Wok the Dog

Women of the Americas


"Wok the Dog" is an ongoing photographic series documenting food markets around the world. Photographer Charlie Grosso recently traveled through Mexico, Central America and Colombia for the series, where she explored how women in these markets balance work and family, and make ends meet in dismal financial situations.
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"Wok the Dog" is an ongoing series exploring food markets around the world and our relationship with them as consumers. Recently, I traveled through Central America for the series. What struck me most was the enduring courage and spirit of the women I met; how, despite economic hardships, they continue to do what they must in order to carry on. There are mothers with babies strapped to their backs, juggling the tasks of holding their breast-feeding child with one arm and selling produce with the other in perfect harmony. There are elderly women dressed in traditional garments with children crawling all over them who still manage each and every transaction perfectly. There are worn out faces where the hardships of history have left their marks, yet you can still see tenderness in their eyes and a sustained spirit. In Leon, Nicaragua, all of the butchers were women-big, happy mothers maneuvering and dividing up carcass, performing a role that is typically male dominated skillfully and with joy. Young girls trail their mothers through the markets, as they buy and sell. Their future might be that of a vegetable vendor as well but for now they remain innocent and full of potential, despite the limitations of thei r economic systems and personal financial situations.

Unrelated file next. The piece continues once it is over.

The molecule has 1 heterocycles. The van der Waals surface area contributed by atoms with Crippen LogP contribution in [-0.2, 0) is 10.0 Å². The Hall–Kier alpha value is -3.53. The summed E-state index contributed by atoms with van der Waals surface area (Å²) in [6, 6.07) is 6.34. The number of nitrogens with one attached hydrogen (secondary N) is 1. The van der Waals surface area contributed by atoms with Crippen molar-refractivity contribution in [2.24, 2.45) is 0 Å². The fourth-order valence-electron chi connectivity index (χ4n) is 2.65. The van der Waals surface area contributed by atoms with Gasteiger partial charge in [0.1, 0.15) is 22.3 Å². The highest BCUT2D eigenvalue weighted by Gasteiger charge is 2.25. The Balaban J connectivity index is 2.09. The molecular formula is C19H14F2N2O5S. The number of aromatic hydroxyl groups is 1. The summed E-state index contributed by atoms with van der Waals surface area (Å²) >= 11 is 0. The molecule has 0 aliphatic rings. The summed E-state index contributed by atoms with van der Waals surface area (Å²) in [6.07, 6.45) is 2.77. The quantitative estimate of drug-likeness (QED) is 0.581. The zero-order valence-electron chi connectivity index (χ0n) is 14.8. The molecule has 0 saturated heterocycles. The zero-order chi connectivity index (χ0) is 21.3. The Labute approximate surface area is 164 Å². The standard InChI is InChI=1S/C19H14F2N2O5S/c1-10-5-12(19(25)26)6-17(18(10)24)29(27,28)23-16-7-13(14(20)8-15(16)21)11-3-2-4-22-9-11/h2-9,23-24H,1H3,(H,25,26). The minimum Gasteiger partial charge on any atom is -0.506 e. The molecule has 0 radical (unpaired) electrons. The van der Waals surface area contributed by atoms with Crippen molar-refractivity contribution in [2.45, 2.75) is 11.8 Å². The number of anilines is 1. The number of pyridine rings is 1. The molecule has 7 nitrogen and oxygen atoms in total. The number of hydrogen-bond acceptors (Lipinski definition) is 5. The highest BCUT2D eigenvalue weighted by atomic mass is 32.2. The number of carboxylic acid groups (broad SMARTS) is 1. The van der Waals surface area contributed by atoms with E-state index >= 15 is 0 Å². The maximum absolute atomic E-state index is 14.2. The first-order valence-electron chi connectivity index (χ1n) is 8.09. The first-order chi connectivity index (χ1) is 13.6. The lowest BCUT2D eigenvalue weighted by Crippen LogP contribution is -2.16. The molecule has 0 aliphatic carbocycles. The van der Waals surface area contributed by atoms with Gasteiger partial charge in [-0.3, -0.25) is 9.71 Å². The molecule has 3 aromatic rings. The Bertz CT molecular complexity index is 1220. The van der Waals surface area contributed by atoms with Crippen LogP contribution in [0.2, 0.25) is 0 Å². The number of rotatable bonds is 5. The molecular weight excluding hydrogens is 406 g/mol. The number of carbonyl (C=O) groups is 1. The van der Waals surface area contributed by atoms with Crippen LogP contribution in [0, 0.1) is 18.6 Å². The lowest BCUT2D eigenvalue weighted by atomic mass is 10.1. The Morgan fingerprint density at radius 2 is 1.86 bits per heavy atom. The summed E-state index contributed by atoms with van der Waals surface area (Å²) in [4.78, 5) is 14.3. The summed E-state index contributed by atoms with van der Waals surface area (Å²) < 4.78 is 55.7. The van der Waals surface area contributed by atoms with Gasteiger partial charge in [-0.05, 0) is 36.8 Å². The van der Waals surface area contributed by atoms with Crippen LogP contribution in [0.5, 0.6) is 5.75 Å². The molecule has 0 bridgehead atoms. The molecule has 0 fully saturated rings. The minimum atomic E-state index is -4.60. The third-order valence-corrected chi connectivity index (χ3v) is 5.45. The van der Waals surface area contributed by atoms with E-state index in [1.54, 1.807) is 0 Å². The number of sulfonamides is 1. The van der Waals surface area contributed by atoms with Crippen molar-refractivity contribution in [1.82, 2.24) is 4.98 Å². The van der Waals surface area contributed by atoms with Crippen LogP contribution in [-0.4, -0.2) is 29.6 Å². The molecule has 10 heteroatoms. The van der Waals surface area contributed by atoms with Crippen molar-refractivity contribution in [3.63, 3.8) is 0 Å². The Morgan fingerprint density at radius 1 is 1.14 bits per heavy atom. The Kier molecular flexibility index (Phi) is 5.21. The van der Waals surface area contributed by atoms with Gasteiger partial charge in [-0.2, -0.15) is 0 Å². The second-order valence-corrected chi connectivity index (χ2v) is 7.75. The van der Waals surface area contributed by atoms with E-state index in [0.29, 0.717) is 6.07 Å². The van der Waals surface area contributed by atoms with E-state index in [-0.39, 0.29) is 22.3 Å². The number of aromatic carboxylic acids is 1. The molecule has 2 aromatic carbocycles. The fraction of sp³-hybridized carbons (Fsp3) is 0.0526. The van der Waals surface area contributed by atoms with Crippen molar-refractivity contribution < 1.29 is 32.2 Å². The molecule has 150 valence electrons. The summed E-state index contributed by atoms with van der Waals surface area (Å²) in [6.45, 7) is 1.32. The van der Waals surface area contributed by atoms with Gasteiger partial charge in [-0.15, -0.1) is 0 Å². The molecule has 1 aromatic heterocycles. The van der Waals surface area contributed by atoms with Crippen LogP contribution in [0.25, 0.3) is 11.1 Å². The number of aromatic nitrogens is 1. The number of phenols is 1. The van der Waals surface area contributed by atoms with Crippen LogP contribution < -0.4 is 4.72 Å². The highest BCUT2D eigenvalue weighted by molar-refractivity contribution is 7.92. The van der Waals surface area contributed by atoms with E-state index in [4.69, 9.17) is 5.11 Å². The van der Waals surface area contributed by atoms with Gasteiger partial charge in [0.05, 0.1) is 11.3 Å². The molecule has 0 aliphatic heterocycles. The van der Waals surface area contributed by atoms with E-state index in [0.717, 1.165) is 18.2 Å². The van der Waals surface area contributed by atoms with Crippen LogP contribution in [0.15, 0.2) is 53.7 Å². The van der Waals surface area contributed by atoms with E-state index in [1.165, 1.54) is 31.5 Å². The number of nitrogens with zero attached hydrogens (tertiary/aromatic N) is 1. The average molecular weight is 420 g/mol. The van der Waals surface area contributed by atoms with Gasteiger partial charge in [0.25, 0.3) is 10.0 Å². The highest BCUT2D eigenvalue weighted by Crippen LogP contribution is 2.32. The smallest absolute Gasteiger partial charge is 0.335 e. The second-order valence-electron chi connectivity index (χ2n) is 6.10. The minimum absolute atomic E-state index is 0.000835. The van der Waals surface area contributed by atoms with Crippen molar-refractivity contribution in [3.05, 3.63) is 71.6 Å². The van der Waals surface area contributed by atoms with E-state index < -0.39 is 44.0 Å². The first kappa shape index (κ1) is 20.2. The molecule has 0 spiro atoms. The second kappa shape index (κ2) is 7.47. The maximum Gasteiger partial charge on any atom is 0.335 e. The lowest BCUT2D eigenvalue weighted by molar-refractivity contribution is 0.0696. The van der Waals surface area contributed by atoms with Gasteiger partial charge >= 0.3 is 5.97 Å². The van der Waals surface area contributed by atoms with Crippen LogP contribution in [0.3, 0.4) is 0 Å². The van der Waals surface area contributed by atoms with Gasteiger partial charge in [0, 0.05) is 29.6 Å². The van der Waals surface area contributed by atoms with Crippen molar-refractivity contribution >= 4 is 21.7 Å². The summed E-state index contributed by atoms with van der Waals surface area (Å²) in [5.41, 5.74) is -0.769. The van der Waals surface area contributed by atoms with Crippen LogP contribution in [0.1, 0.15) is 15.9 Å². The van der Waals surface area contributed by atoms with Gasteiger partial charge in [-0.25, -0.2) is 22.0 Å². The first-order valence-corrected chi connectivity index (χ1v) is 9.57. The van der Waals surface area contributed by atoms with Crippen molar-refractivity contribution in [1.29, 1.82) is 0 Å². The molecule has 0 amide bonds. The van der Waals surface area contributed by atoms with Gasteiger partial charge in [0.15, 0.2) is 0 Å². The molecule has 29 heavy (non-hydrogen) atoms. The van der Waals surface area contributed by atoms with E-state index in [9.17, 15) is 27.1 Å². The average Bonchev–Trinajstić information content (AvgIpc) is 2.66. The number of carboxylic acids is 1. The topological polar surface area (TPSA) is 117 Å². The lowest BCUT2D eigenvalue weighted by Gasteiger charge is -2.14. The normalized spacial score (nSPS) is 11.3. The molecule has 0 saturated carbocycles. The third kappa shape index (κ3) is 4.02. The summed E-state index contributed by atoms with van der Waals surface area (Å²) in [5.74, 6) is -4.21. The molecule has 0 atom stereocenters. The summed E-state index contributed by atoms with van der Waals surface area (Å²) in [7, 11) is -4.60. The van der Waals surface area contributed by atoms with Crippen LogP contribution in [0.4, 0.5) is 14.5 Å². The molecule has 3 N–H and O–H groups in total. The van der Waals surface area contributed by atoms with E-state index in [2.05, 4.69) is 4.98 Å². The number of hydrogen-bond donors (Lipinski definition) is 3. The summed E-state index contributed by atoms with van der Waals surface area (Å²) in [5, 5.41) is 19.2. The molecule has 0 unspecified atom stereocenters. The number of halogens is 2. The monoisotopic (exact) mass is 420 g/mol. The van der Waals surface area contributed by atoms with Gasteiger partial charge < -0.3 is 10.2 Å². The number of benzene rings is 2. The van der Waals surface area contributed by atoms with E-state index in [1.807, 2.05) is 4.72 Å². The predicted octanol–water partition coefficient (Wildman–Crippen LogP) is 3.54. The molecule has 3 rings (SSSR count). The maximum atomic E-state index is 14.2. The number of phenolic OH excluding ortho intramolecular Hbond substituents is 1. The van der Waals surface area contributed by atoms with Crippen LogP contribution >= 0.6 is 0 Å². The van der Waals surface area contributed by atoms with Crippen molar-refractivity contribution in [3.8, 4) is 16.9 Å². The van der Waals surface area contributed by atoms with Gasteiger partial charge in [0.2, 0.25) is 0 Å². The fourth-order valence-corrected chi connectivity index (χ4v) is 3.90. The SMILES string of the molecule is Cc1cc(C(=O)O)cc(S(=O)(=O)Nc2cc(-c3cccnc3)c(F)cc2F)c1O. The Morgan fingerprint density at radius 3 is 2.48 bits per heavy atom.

"Wok the Dog: Women of the Americas" is a part two in an ongoing series. The first part of the series, "Wok the Dog: We Are What We Eat," was part of Exhibiting You from the International Museum of Women.


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